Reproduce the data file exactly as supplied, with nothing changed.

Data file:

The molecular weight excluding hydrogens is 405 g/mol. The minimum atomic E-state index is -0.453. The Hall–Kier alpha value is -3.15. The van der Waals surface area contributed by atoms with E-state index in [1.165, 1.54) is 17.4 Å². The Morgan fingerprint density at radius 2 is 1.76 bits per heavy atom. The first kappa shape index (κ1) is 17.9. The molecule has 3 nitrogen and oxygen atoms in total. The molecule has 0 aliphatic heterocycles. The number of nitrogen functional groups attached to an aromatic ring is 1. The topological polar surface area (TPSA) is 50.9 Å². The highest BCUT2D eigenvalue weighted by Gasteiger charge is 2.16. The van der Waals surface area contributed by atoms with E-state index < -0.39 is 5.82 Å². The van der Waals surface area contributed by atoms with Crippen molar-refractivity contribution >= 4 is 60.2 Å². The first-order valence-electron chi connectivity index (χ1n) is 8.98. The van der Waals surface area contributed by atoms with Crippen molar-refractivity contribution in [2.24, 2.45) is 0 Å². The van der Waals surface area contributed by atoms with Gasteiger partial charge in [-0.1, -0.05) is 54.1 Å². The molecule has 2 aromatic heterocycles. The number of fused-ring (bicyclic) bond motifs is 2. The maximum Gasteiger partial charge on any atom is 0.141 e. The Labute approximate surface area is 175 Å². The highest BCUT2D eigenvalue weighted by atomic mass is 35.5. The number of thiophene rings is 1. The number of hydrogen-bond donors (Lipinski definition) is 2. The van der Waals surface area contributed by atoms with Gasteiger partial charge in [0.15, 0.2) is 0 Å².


The molecular weight excluding hydrogens is 405 g/mol. The minimum atomic E-state index is -0.453. The Hall–Kier alpha value is -3.15. The van der Waals surface area contributed by atoms with E-state index in [1.165, 1.54) is 17.4 Å². The Morgan fingerprint density at radius 2 is 1.76 bits per heavy atom. The first kappa shape index (κ1) is 17.9. The molecule has 3 nitrogen and oxygen atoms in total. The molecule has 0 aliphatic heterocycles. The number of nitrogen functional groups attached to an aromatic ring is 1. The topological polar surface area (TPSA) is 50.9 Å². The highest BCUT2D eigenvalue weighted by Gasteiger charge is 2.16. The van der Waals surface area contributed by atoms with E-state index < -0.39 is 5.82 Å². The van der Waals surface area contributed by atoms with Crippen molar-refractivity contribution >= 4 is 60.2 Å². The first-order valence-electron chi connectivity index (χ1n) is 8.98. The van der Waals surface area contributed by atoms with Crippen molar-refractivity contribution in [2.24, 2.45) is 0 Å². The van der Waals surface area contributed by atoms with Gasteiger partial charge in [-0.1, -0.05) is 54.1 Å². The molecule has 2 aromatic heterocycles. The number of fused-ring (bicyclic) bond motifs is 2. The maximum Gasteiger partial charge on any atom is 0.141 e. The Labute approximate surface area is 175 Å². The highest BCUT2D eigenvalue weighted by atomic mass is 35.5. The number of thiophene rings is 1. The number of hydrogen-bond donors (Lipinski definition) is 2. The van der Waals surface area contributed by atoms with Gasteiger partial charge in [0.15, 0.2) is 0 Å².